The freedom to marry takes effect in Scotland on December 31
October 16, 2014
This week, the Scottish parliament announced that same-sex couples can begin to get married in Scotland on December 31. The Marriage and Civil Partnership Bill, which was passed in February, will take place on December 16, and marriages can start on New Year’s Eve.
The Marriage and Civil Partnership Bill passed by a vote of 105 to 18. In a previous vote, the bill also overwhelmingly passed, with 98 lawmakers in favor and just 15 opposed. This year, the freedom to marry also took effect in the United Kingdom’s England and Wales.
Scotland’s Cabinet Secretary for Health and Wellbeing Alex Neil said:
It is wonderful that same sex couples can now begin to make plans to have their marriage just as any other couple can. This historic legislation had overwhelming support across the Scottish Parliament, demonstrating to the world how importantly Scotland views equality…. It will be a proud and no doubt emotional day for many, and I, for one, can’t wait.
Tom French of the Equality Network, a Scottish LGBT organization, expressed his excitement:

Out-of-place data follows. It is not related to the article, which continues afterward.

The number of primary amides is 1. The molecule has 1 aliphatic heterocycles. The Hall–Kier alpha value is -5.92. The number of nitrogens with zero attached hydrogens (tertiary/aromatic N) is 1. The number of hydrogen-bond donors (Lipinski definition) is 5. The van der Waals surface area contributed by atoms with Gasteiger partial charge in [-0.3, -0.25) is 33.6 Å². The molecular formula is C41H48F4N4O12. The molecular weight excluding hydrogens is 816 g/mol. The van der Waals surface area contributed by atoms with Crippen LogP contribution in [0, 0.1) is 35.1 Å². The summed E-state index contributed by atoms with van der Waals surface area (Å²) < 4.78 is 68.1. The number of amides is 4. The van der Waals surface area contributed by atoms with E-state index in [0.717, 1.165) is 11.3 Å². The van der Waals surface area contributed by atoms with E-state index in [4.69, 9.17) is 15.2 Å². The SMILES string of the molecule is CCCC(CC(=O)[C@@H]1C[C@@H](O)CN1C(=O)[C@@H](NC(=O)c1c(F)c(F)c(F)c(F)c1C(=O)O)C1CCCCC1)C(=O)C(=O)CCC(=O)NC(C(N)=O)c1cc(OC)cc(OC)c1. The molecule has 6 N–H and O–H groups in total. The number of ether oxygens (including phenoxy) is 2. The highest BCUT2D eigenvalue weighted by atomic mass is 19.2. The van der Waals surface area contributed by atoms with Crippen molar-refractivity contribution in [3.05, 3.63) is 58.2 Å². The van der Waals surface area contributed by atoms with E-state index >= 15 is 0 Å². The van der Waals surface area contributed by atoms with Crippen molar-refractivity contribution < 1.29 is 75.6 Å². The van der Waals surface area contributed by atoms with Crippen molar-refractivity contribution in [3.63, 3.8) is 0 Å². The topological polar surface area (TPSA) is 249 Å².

The 31st December 2014 will be a date that is remembered for many years to come, and a profoundly emotional day for those couples who celebrate their commitment to each other, and for all LGBTI people who grew up in a country where being gay was still criminalised until 1981.
In 19 countries, same-sex couples can share in the freedom to marry. In 17, same-sex couples can marry nationwide: The Netherlands, Belgium, Spain, Canada, South Africa, Norway, Sweden, Portugal, Iceland, Argentina, Denmark, Brazil, France, New Zealand, and the United Kingdom (including England, Wales and Scotland). Two others have taken regional steps to allow same-sex couples to share in the freedom to marry in parts of the country: Mexico and the United States.
Read more about the freedom to marry internationally here.